The Illinois Supreme Court’s recent decision in a foreclosure action could have far-reaching implications for litigations within the state. In a 5-2 decision, the Court ruled that anyone seeking to serve a defendant in Cook County via special process server must first secure a Cook County judge’s authorization for the summons to be valid.
The case arose from a foreclosure action in Kankakee County. In the underlying case, the plaintiff Municipal Trust and Savings Bank filed a complaint for mortgage foreclosure against defendant Dennis J. Moriarty in December 2016 and issued summons from Kankakee County, where the mortgaged commercial properties are located. A special process server ultimately served the defendant at Rush Hospital in Chicago, which is located in Cook County. Upon the plaintiff’s motion, the circuit court entered a judgment for foreclosure and sale. Following entry of the foreclosure judgment, a sheriff’s sale was held on the property, and plaintiff was the successful bidder. The bank then filed a motion for confirmation of the foreclosure sale.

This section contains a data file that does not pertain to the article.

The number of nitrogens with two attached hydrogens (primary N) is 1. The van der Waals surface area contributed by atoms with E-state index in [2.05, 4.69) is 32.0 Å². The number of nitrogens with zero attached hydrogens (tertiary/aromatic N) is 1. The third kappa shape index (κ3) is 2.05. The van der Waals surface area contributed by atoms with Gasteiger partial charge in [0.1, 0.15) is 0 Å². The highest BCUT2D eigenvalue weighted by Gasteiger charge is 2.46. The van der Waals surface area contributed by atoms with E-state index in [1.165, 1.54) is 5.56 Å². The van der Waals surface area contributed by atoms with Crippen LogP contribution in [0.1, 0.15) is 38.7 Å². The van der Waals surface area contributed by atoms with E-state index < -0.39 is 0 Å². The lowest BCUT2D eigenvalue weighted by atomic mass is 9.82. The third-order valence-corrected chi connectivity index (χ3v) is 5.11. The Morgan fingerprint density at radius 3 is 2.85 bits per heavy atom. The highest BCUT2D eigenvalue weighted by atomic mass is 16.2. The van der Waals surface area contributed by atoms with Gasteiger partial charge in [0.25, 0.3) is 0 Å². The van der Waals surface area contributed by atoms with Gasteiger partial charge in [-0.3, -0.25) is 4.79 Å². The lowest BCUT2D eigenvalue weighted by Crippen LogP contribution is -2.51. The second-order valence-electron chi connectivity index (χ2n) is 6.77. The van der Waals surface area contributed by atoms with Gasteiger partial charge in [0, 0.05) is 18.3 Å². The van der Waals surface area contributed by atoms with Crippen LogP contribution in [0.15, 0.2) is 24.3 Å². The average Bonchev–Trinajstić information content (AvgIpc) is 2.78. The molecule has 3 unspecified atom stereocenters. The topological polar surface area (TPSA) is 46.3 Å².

The defendant filed a Section 2-1401 petition challenging the judgment as void arguing that the circuit court was without personal jurisdiction to enter the default judgment in the foreclosure proceeding. The Defendant asserted that under section 2-202 of the Code, a special process server cannot serve process on a defendant in Cook County without first being appointed by the circuit court. The circuit court denied the defendant’s section 2-1401 petition finding that the special process server was not required to be specially appointed to serve process on the defendant. The appellate court affirmed. The defendant petitioned for leave to appeal to the Illinois Supreme Court, which granted his petition. Continue reading ›